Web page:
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Shaggy Man is the name of several fictional characters that appear in comic books published by DC Comics.

Shaggy Man
JusticeLeague45.jpg
The Shaggy Man (background) on the cover of Justice League of America #45 (June 1966).
Art by Mike Sekowsky.
Publication information
PublisherDC Comics
First appearanceOriginal:
Justice League of America #45 (June 1966)
Created byGardner Fox (scripts)
Mike Sekowsky (pencils)
In-story information
AbilitiesSuperhuman strength
stamina
Invulnerability
healing factor
reactive adaptation
Immortality

Contents

Publication historyEdit

The Shaggy Man debuted in Justice League of America #45 (June 1966) and was created by writer Gardner Fox and artist Mike Sekowsky. That story also introduced a second Shaggy Man created to combat the first. The original Shaggy Man returned in Justice League of America #104 (Feb. 1973). The second character reappeared in a one-shot story in Justice League of America #186 (Jan. 1981). Then the original Shaggy Man reappeared in Crisis on Infinite Earths #9-10 (Dec. 1985-Jan. 1986).

Another version returned in JLA #24 - 26 (Dec. 1998 - Feb. 1999) and was updated and rechristened "The General" after General Wade Eiling had his mind transplanted into the creature. The General reappeared in the "World War III" storyline JLA #36 - 41 (Dec. 1999 - May 2000). Another Shaggy Man was created and debuted in Justice League of America Wedding Special (Nov. 2007), the first chapter of a storyline that continued in Justice League of America #13-15 (Nov. 2007 - Jan. 2008).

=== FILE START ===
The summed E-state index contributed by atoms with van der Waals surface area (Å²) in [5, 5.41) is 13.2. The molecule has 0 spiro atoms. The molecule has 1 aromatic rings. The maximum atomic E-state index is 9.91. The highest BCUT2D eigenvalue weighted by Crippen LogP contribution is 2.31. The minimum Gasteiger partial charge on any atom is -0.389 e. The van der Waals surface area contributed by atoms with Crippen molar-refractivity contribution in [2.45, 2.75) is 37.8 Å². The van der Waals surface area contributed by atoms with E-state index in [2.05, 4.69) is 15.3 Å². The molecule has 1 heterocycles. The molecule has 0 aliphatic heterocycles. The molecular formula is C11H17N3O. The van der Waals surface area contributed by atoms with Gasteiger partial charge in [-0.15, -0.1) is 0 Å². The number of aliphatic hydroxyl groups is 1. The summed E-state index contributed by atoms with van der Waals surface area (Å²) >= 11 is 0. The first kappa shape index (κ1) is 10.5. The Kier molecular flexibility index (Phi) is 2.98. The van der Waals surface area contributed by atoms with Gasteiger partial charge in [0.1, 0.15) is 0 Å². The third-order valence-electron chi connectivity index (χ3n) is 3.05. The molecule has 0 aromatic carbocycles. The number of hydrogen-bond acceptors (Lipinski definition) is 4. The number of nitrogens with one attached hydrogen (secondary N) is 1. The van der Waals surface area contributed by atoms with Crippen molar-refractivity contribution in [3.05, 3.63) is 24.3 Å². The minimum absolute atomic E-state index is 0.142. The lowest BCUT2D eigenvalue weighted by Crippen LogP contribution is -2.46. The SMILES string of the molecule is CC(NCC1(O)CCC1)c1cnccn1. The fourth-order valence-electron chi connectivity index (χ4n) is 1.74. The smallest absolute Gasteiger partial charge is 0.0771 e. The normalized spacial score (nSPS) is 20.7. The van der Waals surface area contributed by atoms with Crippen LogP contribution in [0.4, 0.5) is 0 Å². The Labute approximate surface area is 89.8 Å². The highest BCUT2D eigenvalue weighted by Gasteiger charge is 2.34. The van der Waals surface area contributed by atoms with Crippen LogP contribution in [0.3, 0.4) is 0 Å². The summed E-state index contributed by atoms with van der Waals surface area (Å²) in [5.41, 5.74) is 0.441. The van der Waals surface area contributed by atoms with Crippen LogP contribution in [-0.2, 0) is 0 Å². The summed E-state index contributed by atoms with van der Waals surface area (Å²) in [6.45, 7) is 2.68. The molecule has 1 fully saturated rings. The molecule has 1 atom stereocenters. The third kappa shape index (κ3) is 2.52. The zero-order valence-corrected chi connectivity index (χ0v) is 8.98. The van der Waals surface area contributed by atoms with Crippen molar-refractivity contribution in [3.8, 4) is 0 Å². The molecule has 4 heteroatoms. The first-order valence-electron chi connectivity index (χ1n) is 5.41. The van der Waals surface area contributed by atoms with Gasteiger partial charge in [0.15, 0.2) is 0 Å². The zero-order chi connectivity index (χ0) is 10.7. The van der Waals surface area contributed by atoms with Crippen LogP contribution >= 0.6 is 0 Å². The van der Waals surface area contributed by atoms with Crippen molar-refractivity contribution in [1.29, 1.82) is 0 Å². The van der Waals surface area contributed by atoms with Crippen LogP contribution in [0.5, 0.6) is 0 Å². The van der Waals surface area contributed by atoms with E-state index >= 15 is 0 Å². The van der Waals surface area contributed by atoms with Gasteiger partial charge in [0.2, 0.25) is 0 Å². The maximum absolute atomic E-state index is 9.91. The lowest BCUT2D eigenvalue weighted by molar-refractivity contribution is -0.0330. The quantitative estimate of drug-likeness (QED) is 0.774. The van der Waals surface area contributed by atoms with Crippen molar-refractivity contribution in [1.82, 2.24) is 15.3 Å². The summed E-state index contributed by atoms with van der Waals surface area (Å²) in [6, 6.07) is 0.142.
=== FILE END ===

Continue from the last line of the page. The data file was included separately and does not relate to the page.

Shaggy Man returned as a tool of Black Manta and N.E.M.O. in Aquaman Rebirth #8-9 (2016).

Writer Mike Conroy noted that the Shaggy Man was "A mountainous cross between Frankenstein's monster and the Sasquatch".[1]

Fictional character biographiesEdit

First Shaggy Man and cloneEdit

The Shaggy Man is the creation of Dr. Andrew Zagarian, a scientist who invented "plastalloy", a synthetic human tissue substitute that can be used for organ transplants. Dr. Zagarian built the Shaggy Man by splicing his material with salamander DNA and as a result accidentally created an artificial lifeform that can rapidly regenerate. Essentially mindless, the creature then attacked anything that moved. The Justice League attempted to stop the creature, but the Shaggy Man held them all off until the Flash suggests Zagarian create a second creature to fight the first. The League then sealed the two monsters inside a deep pit, where they could battle each other indefinitely.[2]

One Shaggy Man is eventually freed by villain Hector Hammond and transported to the JLA satellite; Green Lantern uses his power ring to shrink the monster to miniature size and imprison it.[3] The second is later discovered to be rampaging across Russia and is finally tricked by Batman and, via a rocket, is sent into outer space.[4] The creature eventually returns but is apparently destroyed by hero Speedy.[5]